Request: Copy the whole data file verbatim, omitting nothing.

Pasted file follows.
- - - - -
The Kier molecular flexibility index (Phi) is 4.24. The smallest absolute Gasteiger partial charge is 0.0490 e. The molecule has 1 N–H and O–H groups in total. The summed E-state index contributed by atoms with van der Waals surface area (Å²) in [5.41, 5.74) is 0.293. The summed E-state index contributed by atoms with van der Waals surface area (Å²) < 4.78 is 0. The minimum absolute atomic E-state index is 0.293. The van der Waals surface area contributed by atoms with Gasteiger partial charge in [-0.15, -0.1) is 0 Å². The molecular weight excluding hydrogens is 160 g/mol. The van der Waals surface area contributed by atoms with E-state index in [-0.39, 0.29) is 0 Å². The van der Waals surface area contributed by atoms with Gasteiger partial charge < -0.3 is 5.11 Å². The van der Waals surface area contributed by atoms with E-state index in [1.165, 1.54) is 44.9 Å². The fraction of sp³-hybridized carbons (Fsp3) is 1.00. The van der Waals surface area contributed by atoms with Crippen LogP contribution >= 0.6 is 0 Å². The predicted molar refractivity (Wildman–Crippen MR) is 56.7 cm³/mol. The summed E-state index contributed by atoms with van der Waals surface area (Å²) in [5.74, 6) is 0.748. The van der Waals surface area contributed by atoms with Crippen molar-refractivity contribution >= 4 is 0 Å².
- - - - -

The Kier molecular flexibility index (Phi) is 4.24. The smallest absolute Gasteiger partial charge is 0.0490 e. The molecule has 1 N–H and O–H groups in total. The summed E-state index contributed by atoms with van der Waals surface area (Å²) in [5.41, 5.74) is 0.293. The summed E-state index contributed by atoms with van der Waals surface area (Å²) < 4.78 is 0. The minimum absolute atomic E-state index is 0.293. The van der Waals surface area contributed by atoms with Gasteiger partial charge in [-0.15, -0.1) is 0 Å². The molecular weight excluding hydrogens is 160 g/mol. The van der Waals surface area contributed by atoms with E-state index in [-0.39, 0.29) is 0 Å². The van der Waals surface area contributed by atoms with Gasteiger partial charge < -0.3 is 5.11 Å². The van der Waals surface area contributed by atoms with E-state index in [1.165, 1.54) is 44.9 Å². The fraction of sp³-hybridized carbons (Fsp3) is 1.00. The van der Waals surface area contributed by atoms with Crippen LogP contribution >= 0.6 is 0 Å². The predicted molar refractivity (Wildman–Crippen MR) is 56.7 cm³/mol. The summed E-state index contributed by atoms with van der Waals surface area (Å²) in [5.74, 6) is 0.748. The van der Waals surface area contributed by atoms with Crippen molar-refractivity contribution >= 4 is 0 Å².